The following is a guest post by biochemist and nutritionist Dr. Mike Roussell, PhD, co-founder of Neutein.
Nootropics are substances (supplements but also drugs) that improve brain function, focus, attention, and creativity. They have been popular among ‘biohackers’—a niche group of people obsessed with experimenting and finding ways to improve mental and physical performance—but now the use of nootropics is becoming more mainstream. Before you start using nootropics, it is important to know these five things.
Research published in the Journal of the American Medical Association shows that in the last nine years unapproved pharmaceutical agents were found in 776 different dietary supplements. This study emphasized the fact that quality ingredients and manufacturing is important. Often, nootropic ingredients are purchased on the open market, and one cannot trace their source and verify the purity of the ingredients. Giving people peace of mind about quality and purity was an important factor when Neutein was developed. This is why Neutein only contains patented all-natural plant-based ingredients where we can track the journey from seed to field to capsule. Neutein is also manufactured in an FDA inspected facility that is GMP certified
Brains are all different. Especially the brains of healthy individuals compared to people that may already be suffering from cognitive decline. Because there is a large interest in improving the health of failing brains, more research goes into nootropics that might help people in those populations, which doesn’t always translate into supplements working in a healthy brain. For example, a couple of studies show that when 400 mg of the nootropic alpha-GPC is taken three times a day by people with mild to moderate Alzheimer’s disease, it can slightly improve cognitive function after three months of daily use. You might hear that alpha-GPC would work for you (perhaps a younger person with no cognitive decline) but unfortunately there is no evidence to support that, despite tons of alpha-GPC being sold to improve mental function. Before you take a nootropic, make sure science says it will work for you.
Nootropics can enhance your mental function and performance in a variety of different ways. Many nootropics, like caffeine or yohimbine, are stimulants. They can increase your heart rate and level of alertness by stimulating your nervous system. Unfortunately, this can also increase anxiety. One interesting fact about caffeine is that it not only increases your reaction time but also can decrease the accuracy of your reaction. On the other hand, research shows that Neutein increases both reaction time and accuracy of reaction time, while not being a stimulant that increases your heart rate, makes you jittery, nor increases feeling of anxiety.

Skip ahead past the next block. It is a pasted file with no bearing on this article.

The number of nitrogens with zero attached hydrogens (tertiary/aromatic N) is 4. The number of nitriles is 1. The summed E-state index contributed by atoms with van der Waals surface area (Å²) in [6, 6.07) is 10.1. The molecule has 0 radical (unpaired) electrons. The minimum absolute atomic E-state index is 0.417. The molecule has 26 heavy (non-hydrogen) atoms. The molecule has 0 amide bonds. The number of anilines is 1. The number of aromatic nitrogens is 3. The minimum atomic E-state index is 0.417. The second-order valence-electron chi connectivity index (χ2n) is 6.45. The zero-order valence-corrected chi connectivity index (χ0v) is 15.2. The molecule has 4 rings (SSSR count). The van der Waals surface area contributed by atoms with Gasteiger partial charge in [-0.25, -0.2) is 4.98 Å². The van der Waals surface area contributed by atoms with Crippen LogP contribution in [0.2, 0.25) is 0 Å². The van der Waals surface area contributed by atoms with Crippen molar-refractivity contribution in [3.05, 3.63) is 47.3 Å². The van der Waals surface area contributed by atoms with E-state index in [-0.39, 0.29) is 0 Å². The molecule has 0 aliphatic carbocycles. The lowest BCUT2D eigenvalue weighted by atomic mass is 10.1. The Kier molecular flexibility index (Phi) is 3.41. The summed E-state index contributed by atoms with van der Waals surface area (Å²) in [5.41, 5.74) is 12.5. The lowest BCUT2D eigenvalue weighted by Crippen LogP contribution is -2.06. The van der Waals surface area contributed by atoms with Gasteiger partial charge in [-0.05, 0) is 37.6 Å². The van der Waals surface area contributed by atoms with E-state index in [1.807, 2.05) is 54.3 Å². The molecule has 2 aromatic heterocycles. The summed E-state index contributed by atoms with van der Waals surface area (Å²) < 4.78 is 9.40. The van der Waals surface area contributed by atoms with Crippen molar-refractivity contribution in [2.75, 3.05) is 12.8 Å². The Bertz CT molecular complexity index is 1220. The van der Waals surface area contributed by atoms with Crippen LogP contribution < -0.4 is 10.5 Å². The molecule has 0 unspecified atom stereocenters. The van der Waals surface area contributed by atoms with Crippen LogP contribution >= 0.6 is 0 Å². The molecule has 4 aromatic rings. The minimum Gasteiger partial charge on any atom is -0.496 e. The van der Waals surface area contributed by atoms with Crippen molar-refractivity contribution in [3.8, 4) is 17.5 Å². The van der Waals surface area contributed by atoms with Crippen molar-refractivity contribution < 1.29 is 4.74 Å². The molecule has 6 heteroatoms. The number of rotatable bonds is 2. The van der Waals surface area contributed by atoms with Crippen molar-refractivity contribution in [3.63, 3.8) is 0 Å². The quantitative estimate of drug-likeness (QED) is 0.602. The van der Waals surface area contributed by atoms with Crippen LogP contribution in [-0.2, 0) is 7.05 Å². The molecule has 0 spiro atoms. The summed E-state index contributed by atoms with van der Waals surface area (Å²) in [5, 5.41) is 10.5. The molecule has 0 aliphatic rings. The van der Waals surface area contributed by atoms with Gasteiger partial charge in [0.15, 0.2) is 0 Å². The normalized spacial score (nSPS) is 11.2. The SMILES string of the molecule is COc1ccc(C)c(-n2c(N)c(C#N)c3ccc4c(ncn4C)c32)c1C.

Nootropics as a class of supplements/drugs covers a wide range of functions ranging from improving motivation to creativity to focus and attention. This means you aren’t likely to find a nootropic that does everything. It is important to determine what benefit you would like to have and then find a product that supports it. For example, if you would like to improve your focus and attention, Neutein contains antioxidants that have been shown in three different studies to do this. But if you would like to enhance your creativity, then l-theanine is the supplement that may be able to help with that.
One of the biggest areas where I see people make mistakes with nootropics (or supplements in general) is with how much they take. If you have a headache and take ibuprofen, you know that you need to take a certain amount for it to be effective. The same is true for nootropics. Just because you are taking a supplement that contains ashwagandha (an herb purported to help with stress management) that doesn’t mean you are going to reap the benefits. Research shows that you need 200 mg, three times per day for it to be effective. Taking less will likely not make much of a difference.
Nootropics can have a positive effect on your memory and mental function, but it’s important that the nootropics you’re taking work for you and are safe, and that you’re taking them in the right amounts.
Dr. Mike Roussell is a biochemist, nutritionist, and co-founder of Neutein. He holds a degree in biochemistry from Hobart College and a doctorate in nutrition from Pennsylvania State University.
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